Tuesday, November 14, 2006

The Things I Do For My Daughter

This week is American Education Week. As part of this event, parents were invited to eat breakfast with our children. I looked at the cafeteria menu last week and cringed: waffles, sausage, syrup and milk or juice. Not exactly on my food plan. But Mabel really wanted me to go, so I sent in the $1.25 for my ticket.

Would you believe I forgot all about it? Over the weekend I never looked in my daughter's school folder, where the ticket I bought was waiting for me. The kids didn't have school yesterday, so there was no reminder from the teacher about it.

I dropped Mabel off at the bus stop and went to work as I usually do at 8 a.m. I usually never leave the office until later in the day, but this morning I decided to go to the post office. When I returned there was a message on the machine from the school secretary asking if I might have forgotten about breakfast, and that Mabel was waiting for me.

I rushed out the door, leapt into my car and whizzed out to the school. I invented my own parking space since it was full, and then I ran to the school building. No, you read that correctly, I RAN.

Running has never been in my vocabulary. At the age of 8 I was diagnosed with allergies and asthma, and two years later I dislocated my knee for the first time, and since then running has been a no-go area. In school, gym class was fine as long as it was a relatively stationary sport, like volleyball, bowling or archery. Basketball? Yeah, right. In 6th grade I was attempting to dribble and run with the basketball and proceeded to viciously dislocate the old knee and was taken by ambulance to the hospital because it didn't want to go back in place. I'll never forget it; my knee looked like a square shape and couldn't bend.

But today I ran. And when I walked in the door I wasn't wheezing and out of breath; my knees felt fine. By God, I felt like a normal person; or even better, a person in shape!

I proceeded to power walk down to Mabel's classroom, where she was coloring a picture of a turkey. I could see she had been crying, and boy did the guilt meter go off the charts! I told her we better get down to the cafeteria, and on the way I could see her mood lift, the pep in her step increase. And fortunately, we weren't horribly late; in fact, some parents showed up after me, so that made me feel a little better.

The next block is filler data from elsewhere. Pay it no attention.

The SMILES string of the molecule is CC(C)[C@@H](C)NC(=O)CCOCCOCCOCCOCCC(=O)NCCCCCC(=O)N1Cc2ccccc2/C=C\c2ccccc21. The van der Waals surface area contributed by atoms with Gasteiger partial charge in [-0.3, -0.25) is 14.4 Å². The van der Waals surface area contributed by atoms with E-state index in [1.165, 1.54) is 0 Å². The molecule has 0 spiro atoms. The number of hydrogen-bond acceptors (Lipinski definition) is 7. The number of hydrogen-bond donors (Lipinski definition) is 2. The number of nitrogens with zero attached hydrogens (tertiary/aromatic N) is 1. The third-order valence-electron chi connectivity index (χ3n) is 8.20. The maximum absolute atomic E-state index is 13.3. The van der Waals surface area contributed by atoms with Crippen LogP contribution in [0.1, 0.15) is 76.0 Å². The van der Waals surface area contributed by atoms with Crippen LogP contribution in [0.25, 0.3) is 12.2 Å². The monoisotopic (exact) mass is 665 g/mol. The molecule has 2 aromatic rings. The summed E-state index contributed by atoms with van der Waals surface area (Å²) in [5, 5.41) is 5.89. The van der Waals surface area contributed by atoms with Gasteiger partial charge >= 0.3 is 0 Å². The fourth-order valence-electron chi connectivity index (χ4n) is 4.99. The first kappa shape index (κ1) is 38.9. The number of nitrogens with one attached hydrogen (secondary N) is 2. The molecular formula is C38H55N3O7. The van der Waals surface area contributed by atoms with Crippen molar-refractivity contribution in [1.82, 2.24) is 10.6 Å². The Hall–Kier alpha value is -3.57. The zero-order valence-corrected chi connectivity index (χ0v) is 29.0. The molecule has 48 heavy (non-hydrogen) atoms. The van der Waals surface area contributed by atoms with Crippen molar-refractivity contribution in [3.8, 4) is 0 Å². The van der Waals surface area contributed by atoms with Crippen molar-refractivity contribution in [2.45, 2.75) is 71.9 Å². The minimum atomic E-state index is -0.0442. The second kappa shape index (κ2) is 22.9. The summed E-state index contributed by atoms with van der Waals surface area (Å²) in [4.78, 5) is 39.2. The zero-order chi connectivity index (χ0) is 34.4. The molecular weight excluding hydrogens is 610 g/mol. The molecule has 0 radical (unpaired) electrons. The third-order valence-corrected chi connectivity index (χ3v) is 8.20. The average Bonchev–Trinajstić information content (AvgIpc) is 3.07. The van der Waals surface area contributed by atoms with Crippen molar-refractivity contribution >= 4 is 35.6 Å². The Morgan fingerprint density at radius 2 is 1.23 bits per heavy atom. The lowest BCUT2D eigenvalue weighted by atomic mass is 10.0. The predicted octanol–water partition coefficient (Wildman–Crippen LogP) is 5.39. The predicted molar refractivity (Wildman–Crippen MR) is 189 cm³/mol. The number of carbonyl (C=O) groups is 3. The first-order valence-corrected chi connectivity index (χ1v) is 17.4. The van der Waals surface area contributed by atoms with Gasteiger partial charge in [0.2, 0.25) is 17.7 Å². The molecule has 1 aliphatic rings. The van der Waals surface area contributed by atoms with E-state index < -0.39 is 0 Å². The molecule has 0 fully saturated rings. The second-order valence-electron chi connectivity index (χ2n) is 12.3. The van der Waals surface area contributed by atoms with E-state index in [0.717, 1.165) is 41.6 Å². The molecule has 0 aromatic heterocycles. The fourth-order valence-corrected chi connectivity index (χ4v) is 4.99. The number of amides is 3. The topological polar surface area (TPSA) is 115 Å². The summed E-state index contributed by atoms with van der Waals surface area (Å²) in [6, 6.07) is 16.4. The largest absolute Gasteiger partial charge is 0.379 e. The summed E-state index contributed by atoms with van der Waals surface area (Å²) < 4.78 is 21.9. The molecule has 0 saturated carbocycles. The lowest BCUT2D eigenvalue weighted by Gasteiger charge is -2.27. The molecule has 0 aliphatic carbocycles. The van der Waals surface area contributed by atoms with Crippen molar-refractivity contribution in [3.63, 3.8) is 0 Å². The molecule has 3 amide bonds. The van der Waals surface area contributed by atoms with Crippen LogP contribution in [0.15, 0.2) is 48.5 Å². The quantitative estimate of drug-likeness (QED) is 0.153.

Once we got up to the food I tried to get the cafeteria lady to only give me one waffle instead of two. She looked at me like I was crazy and said, "You paid for two, you might as well take them!" So I did, in addition to my little sausage patty and tiny plastic cup of syrup. I threw a small 1% white milk on my tray, too, and followed Mabel to the table where her best friend was sitting. By this time her unhappiness over me being late was gone and she was thrilled to be with her friend.

I took one bite of the waffle, and it was awful (hee hee, awful waffle!). I discreetly spit the bite out and tucked it under the rest of the waffles where no one could see it. I did wind up eating the sausage with about a third of the syrup (maybe somewhere between 1/2 -1 Tbsp.), and I decided to take the milk with me. The other mother and grandmother at the table also skipped their waffles, as did my daughter, so I didn't look out of place at all as we carried our trays up to the garbage.

As I left Mabel at her desk she gave me a hug, and it was so good to see she had forgiven me for my motherly faux pas. While I walked out to my car I figured I probably added an extra 200 calories to my daily total. Not sure what my power sprint to the school tallied up to, but that didn't really matter. I managed to be there for my daughter and didn't totally derail my food plan for the day. Good stuff.

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